Indoor Natural Lighting Tricks

I know, Ben Sasso not shooting outside? What the hell is happening in the world? Don’t worry, we’ll all be okay! I know I preach consistency pretty often but consistency runs the risk of becoming stale if you don’t experiment a bit. This was shot a while back when I set up a full day of studio work for the sake of playing and experimenting!

Indoor Natural Lighting

Whenever I post indoor work on my Facebook the main questions I get from you all are about indoor lighting so I thought I’d beat you to it and talk a bit about my set up! I’m a huge fan of simple and an even bigger fan of keeping things natural. I shot these with all natural light in a huge all white studio with concrete floors. The beauty of shooting in places like that is that as long as you have a decent amount of windows, the light bounces everywhere leaving you with a soft and luminous light filling the studio. Sounds great but it can also create a few issues with your images coming out to flat or light bouncing in a weird way depending on which way you are shooting.

When I shoot indoors, I still use natural light but that doesn’t mean I just show up and shoot the light as it falls. Instead of bringing in extra lighting, I bring in reflectors and fabric to alter the light that I already have. Most of you know know my work can probably tell that I really love soft light and I work to keep hard shadows off of whoever I’m shooting. When I shoot indoors, this means I either need to shoot front lit (with the indirect window light hitting my model straight on), shoot back lit (which means that my subjects face is in even shaded light), or shoot side lit but modifying the light a bit to keep it even. I wrote out a tip for each lighting scenario below to help you push your work forward and to make it a bit easier next time you shot indoors!


Back lighting is my go to (but you already knew that). This tip goes for indoors and outdoors but I typically use it more for indoor back lit situations. It’s all about the eyes. In my Editing and Consistency class, I give a ton of tips for bringing out a subjects eyes and making them pop because the truth is that, almost no matter what else is happening in an image, your viewer will look at the eyes in the frame first. It’s just basic animal instinct. Even your cat won’t look at your leg, it will look right into your eyes. It’s how we connect and we should make that connection, and that first impression as strong as possible.

For those of you who saw the term “catch light” in the header and thought this, a catch light is that little glint in a model’s eyes. The purpose of a catch light is to create a bright highlight in your subject’s eyes which makes them seem more alive and gives them a bit more pop. In back lit situations this is especially crucial because the models entire face is in shade which can leave the eyes looking flat and dull. When I’m shooting outside I add little catch lights by wearing a light or white shirt. It’s that simple. The white reflects the sun back into their eyes and creates that little glint. For these shots inside, I had a reflector right behind me bouncing light from the window behind her to create the glint. Another killer thing about adding in that little catch light is that it also lightens up the iris of the eye which means you see more of the actual eye color.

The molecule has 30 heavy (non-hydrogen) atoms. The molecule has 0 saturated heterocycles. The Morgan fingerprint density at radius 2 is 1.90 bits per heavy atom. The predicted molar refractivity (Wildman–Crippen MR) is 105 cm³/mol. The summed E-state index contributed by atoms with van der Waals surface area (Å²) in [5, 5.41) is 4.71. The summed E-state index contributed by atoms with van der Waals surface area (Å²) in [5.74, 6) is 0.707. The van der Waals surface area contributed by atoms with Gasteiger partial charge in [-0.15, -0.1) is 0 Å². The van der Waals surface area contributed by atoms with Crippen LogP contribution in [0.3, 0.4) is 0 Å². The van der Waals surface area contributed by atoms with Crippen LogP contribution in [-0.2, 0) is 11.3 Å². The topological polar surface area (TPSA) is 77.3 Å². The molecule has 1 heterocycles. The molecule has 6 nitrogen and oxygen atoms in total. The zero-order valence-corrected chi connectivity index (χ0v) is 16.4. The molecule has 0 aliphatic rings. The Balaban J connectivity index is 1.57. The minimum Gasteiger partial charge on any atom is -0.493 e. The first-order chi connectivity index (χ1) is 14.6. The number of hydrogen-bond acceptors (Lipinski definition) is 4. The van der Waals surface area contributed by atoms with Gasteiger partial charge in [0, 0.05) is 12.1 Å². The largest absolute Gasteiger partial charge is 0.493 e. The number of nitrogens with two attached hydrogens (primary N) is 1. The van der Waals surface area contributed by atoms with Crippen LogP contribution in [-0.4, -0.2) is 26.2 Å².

Indoor Natural Lighting

5d III + 50L Those bright blue eyes and the little watery glint is the beauty of the catch light. With indirect sunlight coming in behind her from the window, I used a reflector just to my right to bounce some of that light back into her eyes.


I grew up camping and holding flashlights up under my face while I told ghost stories. If you’ve ever seen someone do that, you know why people do it to bring out the mood in a ghost story, it just looks creepy. There’s no other way around it. Shooting inside with huge windows and bright floors will run the risk of giving you what I’ll now be calling “Ghost Story Face” (yes you can use that term, you’re welcome). Ghost Story Face is what happens when you’re shooting inside with your subject facing the window (front lit) and the light comes in the window, bounces off the floor, and shines up into your subjects face. It lights the bottom of their chin, under their nose, and takes away the bone structure that light typically defines. Luckily, there’s an easy way to fix it! When I shoot inside (it’s rare), I always bring a black sheet along and this is exactly why. If you’re shooting with your subject facing the window, place the black fabric on the ground between the window and the model. The black will absorb the light that was bouncing up and now you will be left with a soft light that comes from the top/center instead of the bottom. Peace out, Ghost Story Face.